Department of Political Studies


Political Studies

site header

Welcome to the Laboratory for Ethnic Conflict Research

Ethnic conflict has sprung onto the centre stage of world politics in recent decades. Conceptually broad, the term “ethnic conflict” has been used in reference to a wide range of conflicts, including struggles between distinct identity groups, between state and minorities, or against foreign rule. Sometimes expressed violently through civil wars or riots, and sometimes in non-violent, more institutionalized ways, ethnic conflict is typically characterized by political strife along ascriptive lines based on features such as language, religion and sectarianism, physical characteristics, culture, or collective memories.   

Ethnic conflicts vary along many dimensions: some are violent and others not; some are more or less intractable; and some are contained within state borders while others spill over to neighbouring countries, threatening whole regions. Scholarly research has focused on different important and interrelated issues. One debate revolves around the question of conflict causes and triggers. Another debate looks at causes of intractability. Within this debate, the role of spoilers has received increasing attention. Other scholars study the mobilization strategies of the actors involved to better understand how conflicts evolve and unfold. Yet others examine the relationship between democratization and ethnic conflict. Finally, many scholars debate how best to manage or resolve ethnic conflicts, including their subtypes.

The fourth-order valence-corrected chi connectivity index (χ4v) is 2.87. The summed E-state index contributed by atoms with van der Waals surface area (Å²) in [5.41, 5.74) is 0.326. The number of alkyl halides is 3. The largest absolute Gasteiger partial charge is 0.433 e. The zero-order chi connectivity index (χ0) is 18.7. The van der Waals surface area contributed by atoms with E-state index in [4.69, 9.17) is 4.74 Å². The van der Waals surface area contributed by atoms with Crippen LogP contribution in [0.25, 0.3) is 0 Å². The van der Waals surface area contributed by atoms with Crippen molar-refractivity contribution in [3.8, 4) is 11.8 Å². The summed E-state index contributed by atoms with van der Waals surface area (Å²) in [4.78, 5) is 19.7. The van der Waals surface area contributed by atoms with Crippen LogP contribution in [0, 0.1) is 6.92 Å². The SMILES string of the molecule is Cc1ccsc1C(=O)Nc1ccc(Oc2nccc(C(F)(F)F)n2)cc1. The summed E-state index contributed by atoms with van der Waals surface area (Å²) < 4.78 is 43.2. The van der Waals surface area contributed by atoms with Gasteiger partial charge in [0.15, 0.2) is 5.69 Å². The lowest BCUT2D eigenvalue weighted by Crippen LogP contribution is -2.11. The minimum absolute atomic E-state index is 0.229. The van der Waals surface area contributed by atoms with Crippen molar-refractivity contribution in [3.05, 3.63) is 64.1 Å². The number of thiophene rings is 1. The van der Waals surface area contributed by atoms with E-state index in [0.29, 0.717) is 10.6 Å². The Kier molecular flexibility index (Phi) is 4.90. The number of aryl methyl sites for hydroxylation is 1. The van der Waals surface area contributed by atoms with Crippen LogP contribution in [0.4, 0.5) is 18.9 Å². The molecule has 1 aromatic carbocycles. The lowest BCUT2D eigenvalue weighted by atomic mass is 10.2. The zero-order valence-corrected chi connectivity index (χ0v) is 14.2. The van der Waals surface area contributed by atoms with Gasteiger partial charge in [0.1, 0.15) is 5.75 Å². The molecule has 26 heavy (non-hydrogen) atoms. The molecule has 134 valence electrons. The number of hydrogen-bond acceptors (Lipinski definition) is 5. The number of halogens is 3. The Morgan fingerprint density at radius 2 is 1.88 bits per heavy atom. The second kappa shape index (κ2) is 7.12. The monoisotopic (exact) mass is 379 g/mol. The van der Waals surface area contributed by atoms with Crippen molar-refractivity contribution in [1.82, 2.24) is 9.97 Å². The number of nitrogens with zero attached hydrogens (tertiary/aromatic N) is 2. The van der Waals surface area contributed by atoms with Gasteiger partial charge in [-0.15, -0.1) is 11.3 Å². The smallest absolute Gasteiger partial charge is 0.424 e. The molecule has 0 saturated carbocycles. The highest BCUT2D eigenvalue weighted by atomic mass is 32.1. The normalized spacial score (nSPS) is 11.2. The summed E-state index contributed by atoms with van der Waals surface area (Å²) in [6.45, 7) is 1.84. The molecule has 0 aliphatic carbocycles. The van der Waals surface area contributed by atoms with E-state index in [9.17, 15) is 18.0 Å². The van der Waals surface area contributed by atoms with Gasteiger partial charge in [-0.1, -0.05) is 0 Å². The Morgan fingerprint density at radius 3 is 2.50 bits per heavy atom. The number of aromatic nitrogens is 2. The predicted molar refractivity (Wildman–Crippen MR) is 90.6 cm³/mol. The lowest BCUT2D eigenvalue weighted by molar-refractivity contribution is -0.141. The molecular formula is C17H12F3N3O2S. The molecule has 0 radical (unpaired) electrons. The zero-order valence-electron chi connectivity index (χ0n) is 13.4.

Dedicated to the advancement of knowledge, the Laboratory for Ethnic Conflict Research (LECR) engages in research, observation, and analysis of ethnic conflict from comparative and theoretical perspectives. The LECR is housed in the Centre for the Study of Democracy and Diversity at Queen's University and promotes collaborative research and partnership endeavours of both intellectual and policy relevance, locally and internationally.

The LECR aims to increase research opportunities for graduate students in Political Studies.  Regularly scheduled lab meetings allow our researchers to discuss their research. Applicants to the graduate program in the Department of Political Studies who wish to pursue their research in the LECR setting should contact the director:

The LECR also provides opportunities for Political Studies undergraduate students to integrate into the research environment. Undergraduate students interested in writing an Honours Thesis in the lab setting should contact the director.

-- Laboratory for Ethnic Conflict Research --